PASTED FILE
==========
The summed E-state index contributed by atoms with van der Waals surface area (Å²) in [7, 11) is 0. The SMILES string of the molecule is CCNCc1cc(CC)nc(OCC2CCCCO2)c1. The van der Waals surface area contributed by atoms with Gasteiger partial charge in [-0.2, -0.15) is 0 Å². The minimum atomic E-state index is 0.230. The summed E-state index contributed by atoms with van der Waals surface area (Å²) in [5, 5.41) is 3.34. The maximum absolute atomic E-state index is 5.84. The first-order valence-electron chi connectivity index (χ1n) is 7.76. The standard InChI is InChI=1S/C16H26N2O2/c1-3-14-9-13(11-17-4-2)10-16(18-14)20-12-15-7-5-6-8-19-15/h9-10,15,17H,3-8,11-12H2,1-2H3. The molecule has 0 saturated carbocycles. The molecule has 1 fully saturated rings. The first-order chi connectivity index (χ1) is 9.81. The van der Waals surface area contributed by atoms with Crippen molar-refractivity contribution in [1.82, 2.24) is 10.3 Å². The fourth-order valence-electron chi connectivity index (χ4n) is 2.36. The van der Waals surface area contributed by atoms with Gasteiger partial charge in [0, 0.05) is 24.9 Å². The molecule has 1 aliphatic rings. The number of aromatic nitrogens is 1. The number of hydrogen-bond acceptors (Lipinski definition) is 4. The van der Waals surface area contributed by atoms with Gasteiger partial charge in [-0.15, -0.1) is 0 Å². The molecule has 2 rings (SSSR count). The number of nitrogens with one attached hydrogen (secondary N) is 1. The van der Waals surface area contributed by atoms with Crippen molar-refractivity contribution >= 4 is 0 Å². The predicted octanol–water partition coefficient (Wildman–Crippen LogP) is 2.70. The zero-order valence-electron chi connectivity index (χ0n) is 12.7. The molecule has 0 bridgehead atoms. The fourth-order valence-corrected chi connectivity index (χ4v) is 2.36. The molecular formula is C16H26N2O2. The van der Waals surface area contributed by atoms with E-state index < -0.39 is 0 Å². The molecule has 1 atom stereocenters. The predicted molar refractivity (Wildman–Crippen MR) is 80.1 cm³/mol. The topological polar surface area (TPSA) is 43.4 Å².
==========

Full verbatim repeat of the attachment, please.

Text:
The summed E-state index contributed by atoms with van der Waals surface area (Å²) in [7, 11) is 0. The SMILES string of the molecule is CCNCc1cc(CC)nc(OCC2CCCCO2)c1. The van der Waals surface area contributed by atoms with Gasteiger partial charge in [-0.2, -0.15) is 0 Å². The minimum atomic E-state index is 0.230. The summed E-state index contributed by atoms with van der Waals surface area (Å²) in [5, 5.41) is 3.34. The maximum absolute atomic E-state index is 5.84. The first-order valence-electron chi connectivity index (χ1n) is 7.76. The standard InChI is InChI=1S/C16H26N2O2/c1-3-14-9-13(11-17-4-2)10-16(18-14)20-12-15-7-5-6-8-19-15/h9-10,15,17H,3-8,11-12H2,1-2H3. The molecule has 0 saturated carbocycles. The molecule has 1 fully saturated rings. The first-order chi connectivity index (χ1) is 9.81. The van der Waals surface area contributed by atoms with Crippen molar-refractivity contribution in [1.82, 2.24) is 10.3 Å². The fourth-order valence-electron chi connectivity index (χ4n) is 2.36. The van der Waals surface area contributed by atoms with Gasteiger partial charge in [0, 0.05) is 24.9 Å². The molecule has 1 aliphatic rings. The number of aromatic nitrogens is 1. The number of hydrogen-bond acceptors (Lipinski definition) is 4. The van der Waals surface area contributed by atoms with Gasteiger partial charge in [-0.15, -0.1) is 0 Å². The molecule has 2 rings (SSSR count). The number of nitrogens with one attached hydrogen (secondary N) is 1. The van der Waals surface area contributed by atoms with Crippen molar-refractivity contribution >= 4 is 0 Å². The predicted octanol–water partition coefficient (Wildman–Crippen LogP) is 2.70. The zero-order valence-electron chi connectivity index (χ0n) is 12.7. The molecule has 0 bridgehead atoms. The fourth-order valence-corrected chi connectivity index (χ4v) is 2.36. The molecular formula is C16H26N2O2. The van der Waals surface area contributed by atoms with E-state index < -0.39 is 0 Å². The molecule has 1 atom stereocenters. The predicted molar refractivity (Wildman–Crippen MR) is 80.1 cm³/mol. The topological polar surface area (TPSA) is 43.4 Å².